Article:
It’s becoming increasingly common for manufacturers to turn to distributors to sell their products to reduce the overhead costs of processing orders, logistics, and more. The manufacturer sells the product to the distributor, which then resells the product at a profit. The distributor ostensibly has the infrastructure to process these sales and a keen understanding of the market in which they operate. Instead of taking on the overhead of distribution themselves, they can hire experts who operate within this market on a daily basis and have the infrastructure to meet demand. From the distributor’s point of view, they get access to the product without the overhead of manufacturing. Distributors and manufacturers can thus operate on a symbiotic basis, each making the other more profitable by staying in their lane of expertise.
Problems arise, however, on the distributor side. Distributors may spend years cultivating a relationship with a manufacturer only to find that the manufacturer now wants to handle distribution in-house. In Europe, you cannot fire a distributor without a severance package. In California, distributors have no such protection.
In this article, a Silicon Valley business litigation attorney will discuss how distributors can protect themselves with strong distribution agreements that protect their interest in a market.
What contractual protections do I need to seek as a distributor?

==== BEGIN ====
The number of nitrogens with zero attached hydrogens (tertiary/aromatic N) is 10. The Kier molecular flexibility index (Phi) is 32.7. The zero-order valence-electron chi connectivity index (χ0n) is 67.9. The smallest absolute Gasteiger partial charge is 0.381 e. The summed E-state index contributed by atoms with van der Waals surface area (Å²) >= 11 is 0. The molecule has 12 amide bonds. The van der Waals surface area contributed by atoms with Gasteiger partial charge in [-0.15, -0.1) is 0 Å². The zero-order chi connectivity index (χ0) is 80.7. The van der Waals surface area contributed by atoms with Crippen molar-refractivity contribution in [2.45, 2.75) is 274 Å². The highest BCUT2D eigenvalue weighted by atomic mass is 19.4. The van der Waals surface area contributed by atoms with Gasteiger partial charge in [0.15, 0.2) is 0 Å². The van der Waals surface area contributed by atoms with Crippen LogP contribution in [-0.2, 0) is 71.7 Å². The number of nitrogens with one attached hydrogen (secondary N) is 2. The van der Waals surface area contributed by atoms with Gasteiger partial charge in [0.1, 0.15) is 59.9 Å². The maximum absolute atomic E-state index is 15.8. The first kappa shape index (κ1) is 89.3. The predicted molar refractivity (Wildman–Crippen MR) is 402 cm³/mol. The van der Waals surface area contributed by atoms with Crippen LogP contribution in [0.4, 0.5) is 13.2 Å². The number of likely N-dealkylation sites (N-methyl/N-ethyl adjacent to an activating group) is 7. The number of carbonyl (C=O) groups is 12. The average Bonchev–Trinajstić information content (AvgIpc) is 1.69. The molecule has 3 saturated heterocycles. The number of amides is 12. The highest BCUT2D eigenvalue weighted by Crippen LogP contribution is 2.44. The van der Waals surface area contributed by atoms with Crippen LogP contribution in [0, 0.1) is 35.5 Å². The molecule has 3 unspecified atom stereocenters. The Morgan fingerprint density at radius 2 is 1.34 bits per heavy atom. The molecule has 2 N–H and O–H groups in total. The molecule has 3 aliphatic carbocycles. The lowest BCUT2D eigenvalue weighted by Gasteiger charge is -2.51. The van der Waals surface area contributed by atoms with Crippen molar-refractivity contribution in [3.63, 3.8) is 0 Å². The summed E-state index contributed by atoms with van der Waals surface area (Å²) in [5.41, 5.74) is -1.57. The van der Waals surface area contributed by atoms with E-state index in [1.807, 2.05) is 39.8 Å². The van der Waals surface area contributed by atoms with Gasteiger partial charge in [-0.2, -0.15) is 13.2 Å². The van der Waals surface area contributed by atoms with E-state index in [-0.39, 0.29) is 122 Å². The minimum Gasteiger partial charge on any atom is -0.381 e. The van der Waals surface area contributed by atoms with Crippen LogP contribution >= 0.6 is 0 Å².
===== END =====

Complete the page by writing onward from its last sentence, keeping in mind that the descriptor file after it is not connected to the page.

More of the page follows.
As a distributor, you do not own the product and you do not control the territory in which you operate. Your rights to both are established by contract. Territory is especially important. Distributors may request “exclusive” rights to sell within a specific territory. A distributor that negotiated a right to sell in a territory non-exclusively may find that they are competing with the manufacturer for sales. In these cases, the manufacturer can destroy the distributor’s business, and the distributor would have no legal recourse to protect it. Additionally, other distributors can create problems for your distribution company. This is why exclusive territory provisions in distribution contracts are so important.
Lastly, a distributor will want to negotiate a severance package as, sooner or later, the manufacturer will move on. Additionally, there may be a cooling-off period during which the distributor is not allowed to sell a similar product. So, this will be part of any negotiation.
Who owns the product?
Ideally, the manufacturer still owns the product. Otherwise, you’re not a distributor but a customer. Distributors provide the overhead to sell products and generally earn commission on a per-sale basis. What you don’t want is to purchase the product and then incur the risk of resale, problems emerging from non-payment, and more issues that emerge from this type of arrangement.
Protecting your interests as a manufacturer
While manufacturers have the upper hand, distributors can sometimes cause problems by offering competing goods in the same territory. Manufacturers tend to demand a duty of loyalty to avoid this problem. Meanwhile, distributors help dozens of businesses distribute products. What happens when one company begins selling a product that competes with your product? Strong contractual wording can prevent lawsuits from emerging.
Talk to a Silicon Valley Business Litigation Lawyer
Manufacturers and distributors get into disputes. A San Jose litigation attorney can help protect your interests and enforce your contracts. You can call (408) 441-7500 in Silicon Valley or (310) 818-7500 in Los Angeles, or you can contact us online to schedule an initial consultation.